“Oh, Jack, what have they done?” screamed First Lady Jacqueline Kennedy in the presidential limousine, her bloodied husband collapsing after getting hit by two rifle shots. “I’m holding your brains in my hand!”
The 92-minute documentary The Day Kennedy Died, written and directed by Emmy-nominated Leslie Woodhead (Children of Beslan) is not your usual Kennedy assassination rehash. Conspiracy theories and alleged killer Lee Harvey Oswald’s USSR past are mentioned only in passing. Instead, what this chilling historical doc concentrates on is the 24 hours leading to Kennedy’s death and its immediate aftermath, all done with a sober tone and the pacing of a top-notch thriller. The Smithsonian Channel will premier the film in recognition of this month marking the 50th anniversary of the assassination.
Using rare or never-before-seen footage and exclusive interviews of key survivors (including Jackie Kennedy’s personal bodyguard at the scene, the medical team that treated the President and the co-worker who drove Oswald to the book depository—who at one point was wrongly accused of being a co-conspirator himself), the movie presents the importance of Kennedy’s Texas visit—for all his immense popularity, his re-election would have been hard unless he could carry the Lone Star state. To make matters worse, heading into Dallas, and amid the euphoric displays of affection by his thousands of supporters, the right-wing’s hostile sentiments could be felt. “Wanted for Treason” read a flyer by those who accused Kennedy of being “soft on Communism,” a message echoed by a full-page newspaper ad published that day in the Dallas Morning News.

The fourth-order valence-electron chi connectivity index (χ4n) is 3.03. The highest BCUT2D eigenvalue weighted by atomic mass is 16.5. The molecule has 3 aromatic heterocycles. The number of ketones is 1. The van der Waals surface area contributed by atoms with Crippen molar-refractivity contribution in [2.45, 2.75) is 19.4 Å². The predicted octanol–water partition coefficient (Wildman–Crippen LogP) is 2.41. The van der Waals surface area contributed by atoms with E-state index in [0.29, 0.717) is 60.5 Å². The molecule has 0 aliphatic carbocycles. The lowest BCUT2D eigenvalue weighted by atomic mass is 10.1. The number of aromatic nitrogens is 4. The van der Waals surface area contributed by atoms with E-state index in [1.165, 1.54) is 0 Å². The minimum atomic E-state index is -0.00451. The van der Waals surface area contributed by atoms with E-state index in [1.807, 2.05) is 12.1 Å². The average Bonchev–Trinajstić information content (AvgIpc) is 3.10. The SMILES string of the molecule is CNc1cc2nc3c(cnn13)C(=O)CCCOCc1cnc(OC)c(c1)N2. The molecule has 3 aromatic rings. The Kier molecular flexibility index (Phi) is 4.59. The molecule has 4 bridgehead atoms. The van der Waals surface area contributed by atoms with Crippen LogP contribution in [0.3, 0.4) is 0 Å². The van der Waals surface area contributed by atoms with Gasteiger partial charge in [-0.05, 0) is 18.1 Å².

Even those who didn’t like Kennedy had trouble hating Jackie, and that’s part of the reason the president insisted on having the limousine’s top down—he wanted people to see her. The First Lady, coming out of a severe depression after having lost a baby months earlier, decided to join her husband on the visit in order to help him win the reelection. She was at her cheerful, classy best and, when tragedy unfolded, she was a rock, the personification of dignity who stoically never left her dead husband’s body for a second.
A little over a month before Kennedy’s death, U.S. Ambassador to the United Nations Adlai Stevenson had been attacked in Dallas, after which he had expressed concerns for the president’s safety during his upcoming visit. Still, no extra precautions were taken in spite of the tense atmosphere.
“We’re heading into nut country today,” President Kennedy told Jackie on the way to Dallas. “Last night in Fort Worth would’ve been a hell of a night to assassinate a president.”
9pm Sun, Nov 17 (repeated at midnight)
10pm Mon, Nov 18
The Smithsonian Channel
DVD out Nov 19
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